The steep and narrow snake known as Marsh Creek Road between Brentwood and Mt. Diablo does wonders for a motorist’s attention to the task at hand, even in clear air. In fog, the task is tinged with the flavor of fear. Headlights that materialize a mere 40 yards away are powerful deterrents to iPhone/Starbuck’s multitasking. If you’re not alert to the present, your future could be brief. As Steven Wright put it, if everything’s coming your way, you’re in the wrong lane.
It was Saturday, Jan. 29. As my car plowed the opaque morning moisture on its way to the mountain, I wondered how my journey on Diablo’s trails would resemble my journey to the trailhead. A hike in the fog can be an exercise in aesthetic awe – or just exercise. When you can’t see more than 40 yards in any direction, the assault of a 4,000-foot peak is the scenic equivalent of a traipse down your neighborhood sidewalk.
As I motored up into Clayton, the fog’s underbelly began to lift, revealing the wizened face of North Peak, its apex still shrouded in mist. A minute later the 1,400-foot knob of Meridian Point came into view, barely beneath the bottom of the fog bank. In the foreground, Donner Canyon’s oak-clad contours lay half-cloaked in a gossamer veil.
I struck out south into Donner Canyon and swung up Meridian Ridge toward the 3,000-foot crest of Bald Ridge, where I’d take stock of the atmosphere and head up to the Summit or back down by way of North Peak. No need to haul butt to a pinnacle that provides only a sea-level vista.
For all its palpable mystery and peril, fog is a form of optical illusion. You know how it goes: the fog ahead seems blindingly solid. But with each step through it, you’re able to resolve nearby images with surprising clarity. You’re trapped in a bubble of the present; your future is hidden. There is no then; only the now.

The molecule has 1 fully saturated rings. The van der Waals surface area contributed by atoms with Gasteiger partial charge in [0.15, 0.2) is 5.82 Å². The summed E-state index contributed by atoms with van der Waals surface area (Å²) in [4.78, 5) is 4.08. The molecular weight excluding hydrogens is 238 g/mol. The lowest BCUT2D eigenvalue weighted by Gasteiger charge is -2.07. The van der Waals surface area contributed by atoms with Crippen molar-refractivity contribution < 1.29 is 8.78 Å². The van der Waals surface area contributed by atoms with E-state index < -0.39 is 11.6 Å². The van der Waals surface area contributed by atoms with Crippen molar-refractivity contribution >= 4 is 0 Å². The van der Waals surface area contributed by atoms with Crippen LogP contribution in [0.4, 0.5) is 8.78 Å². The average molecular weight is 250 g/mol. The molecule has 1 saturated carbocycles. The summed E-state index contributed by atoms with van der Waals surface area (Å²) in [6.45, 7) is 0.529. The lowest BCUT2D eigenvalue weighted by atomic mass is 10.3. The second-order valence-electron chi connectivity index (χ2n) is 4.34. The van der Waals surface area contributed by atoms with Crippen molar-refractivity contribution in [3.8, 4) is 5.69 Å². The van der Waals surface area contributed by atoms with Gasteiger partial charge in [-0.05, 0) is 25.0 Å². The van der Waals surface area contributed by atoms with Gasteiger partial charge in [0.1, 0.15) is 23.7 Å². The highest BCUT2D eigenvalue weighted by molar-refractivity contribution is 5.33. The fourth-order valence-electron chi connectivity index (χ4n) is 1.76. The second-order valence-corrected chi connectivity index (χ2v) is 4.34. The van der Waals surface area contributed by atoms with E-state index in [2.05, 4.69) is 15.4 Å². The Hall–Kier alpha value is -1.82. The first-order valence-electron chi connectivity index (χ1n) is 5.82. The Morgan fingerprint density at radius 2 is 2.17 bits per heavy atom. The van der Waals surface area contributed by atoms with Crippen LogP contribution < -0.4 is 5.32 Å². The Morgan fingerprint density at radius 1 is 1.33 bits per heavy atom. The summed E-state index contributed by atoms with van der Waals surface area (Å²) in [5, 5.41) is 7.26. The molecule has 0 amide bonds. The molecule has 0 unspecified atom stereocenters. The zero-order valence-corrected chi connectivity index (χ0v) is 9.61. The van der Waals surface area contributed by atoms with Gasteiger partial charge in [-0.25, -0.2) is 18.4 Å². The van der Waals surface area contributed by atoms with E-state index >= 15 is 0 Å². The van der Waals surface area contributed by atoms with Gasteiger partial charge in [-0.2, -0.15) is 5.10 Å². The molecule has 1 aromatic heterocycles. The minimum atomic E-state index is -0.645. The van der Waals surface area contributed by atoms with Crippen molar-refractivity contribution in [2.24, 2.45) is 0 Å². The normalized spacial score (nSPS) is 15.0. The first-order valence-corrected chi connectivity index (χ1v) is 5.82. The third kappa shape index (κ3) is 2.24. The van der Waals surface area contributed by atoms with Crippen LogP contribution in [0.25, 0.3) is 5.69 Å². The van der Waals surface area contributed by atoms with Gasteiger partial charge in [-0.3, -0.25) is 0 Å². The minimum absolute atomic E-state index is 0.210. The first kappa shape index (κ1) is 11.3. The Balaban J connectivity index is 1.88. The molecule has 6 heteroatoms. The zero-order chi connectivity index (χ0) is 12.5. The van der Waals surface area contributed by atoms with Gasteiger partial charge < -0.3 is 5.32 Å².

As I climbed the narrow spine of Meridian Ridge, the canyons called Donner and Back Creek to my left and right faded into haze below. Above, the fog thinned and Bald Ridge came into focus. Suddenly I was transported from the now of nearby images to the then of a smoky height – an object one mile, one thousand feet of elevation and one-half hour in my future. Tendrils of fog lacing the ridge’s northern face like steam from a kettle swirled and coalesced into waves. A northeast breeze drove the waves up to the crest, where they collided with a southwest wind streaming in from the ocean and shattered like breakers against coastal cliffs.
Just as suddenly a tsunami of fog washed over the ridge and the vision vanished. I was alone again in the company of objects small and nearby – sage and chamise, clusters of bell-shaped blossoms dotting manzanita branches like snow – objects I could reach out and touch, objects whose scent I could catch if I paused long enough to accept the gift of the fog: the eternal here and now.
I never made it to the mountaintop. Brief glances through gashes in the ashen gauze crystallized the fact that no grand vistas would be commandeered today. Ransome Point, 400 feet beneath the Summit, was smothered. North Peak was nowhere. I was condemned to embrace the proximate and the present – a fitting sentence for one who spends an alarming share of his energy inhabiting an imagined future. I mark my calendar, set my alarm and turn my gaze upward and outward, confident the river of time will deliver me to my destination, if not my destiny.
On my traverse down North Peak I came across a boulder robed in mosses of dense and deep green flecked with tiny ferns. What archipelagos, I wondered, what continents, what worlds of strange and tireless life grace the boulders of this one mountain in Northern California? There isn’t enough time in the lifespan of our universe to exhaust the marvels of this one place. There isn’t enough future, I thought – and caught myself straining once again to imagine an existence on the far side of the fog. No, it was more than enough to have seen less than enough.
Farther down the mountain I crossed paths with a pair of hikers on the way up. It was their first time on these trails and they were lost, oblivious of the rough road ahead. I chimed in with factoids – distance, elevation, terrain – but recalling the mosses, reliving the vision of a vapor-wreathed ridge, I offered no advice. Despite my knowledge of precisely where I stood and where I was going, I was lost, too.
“You won’t see anything from the peak past 40 yards,” I told the lead hiker.
“That’s OK. It’s a good day to be out here,” she said. “Knowing where you’re going takes all the mystery out of life.”
I pinched the brim of my hat, they waved, and the three of us disappeared into the mist.